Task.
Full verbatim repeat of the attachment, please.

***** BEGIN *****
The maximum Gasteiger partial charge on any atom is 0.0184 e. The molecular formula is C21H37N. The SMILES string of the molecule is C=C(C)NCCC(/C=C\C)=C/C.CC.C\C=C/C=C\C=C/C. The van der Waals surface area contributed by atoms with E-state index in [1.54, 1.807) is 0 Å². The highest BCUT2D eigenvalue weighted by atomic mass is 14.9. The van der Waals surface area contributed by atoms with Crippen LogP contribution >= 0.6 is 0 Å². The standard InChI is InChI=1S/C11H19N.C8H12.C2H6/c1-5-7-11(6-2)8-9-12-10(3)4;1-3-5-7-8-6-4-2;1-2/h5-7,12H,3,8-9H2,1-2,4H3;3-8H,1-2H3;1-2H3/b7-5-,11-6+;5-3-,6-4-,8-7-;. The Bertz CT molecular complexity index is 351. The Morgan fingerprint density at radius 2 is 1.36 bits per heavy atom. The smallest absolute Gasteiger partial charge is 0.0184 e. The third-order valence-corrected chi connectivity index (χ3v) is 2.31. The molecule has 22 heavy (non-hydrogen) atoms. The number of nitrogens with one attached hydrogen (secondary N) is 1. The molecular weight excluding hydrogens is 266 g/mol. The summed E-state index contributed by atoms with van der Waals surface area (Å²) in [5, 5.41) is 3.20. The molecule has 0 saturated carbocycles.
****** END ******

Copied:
The maximum Gasteiger partial charge on any atom is 0.0184 e. The molecular formula is C21H37N. The SMILES string of the molecule is C=C(C)NCCC(/C=C\C)=C/C.CC.C\C=C/C=C\C=C/C. The van der Waals surface area contributed by atoms with E-state index in [1.54, 1.807) is 0 Å². The highest BCUT2D eigenvalue weighted by atomic mass is 14.9. The van der Waals surface area contributed by atoms with Crippen LogP contribution >= 0.6 is 0 Å². The standard InChI is InChI=1S/C11H19N.C8H12.C2H6/c1-5-7-11(6-2)8-9-12-10(3)4;1-3-5-7-8-6-4-2;1-2/h5-7,12H,3,8-9H2,1-2,4H3;3-8H,1-2H3;1-2H3/b7-5-,11-6+;5-3-,6-4-,8-7-;. The Bertz CT molecular complexity index is 351. The Morgan fingerprint density at radius 2 is 1.36 bits per heavy atom. The smallest absolute Gasteiger partial charge is 0.0184 e. The third-order valence-corrected chi connectivity index (χ3v) is 2.31. The molecule has 22 heavy (non-hydrogen) atoms. The number of nitrogens with one attached hydrogen (secondary N) is 1. The molecular weight excluding hydrogens is 266 g/mol. The summed E-state index contributed by atoms with van der Waals surface area (Å²) in [5, 5.41) is 3.20. The molecule has 0 saturated carbocycles.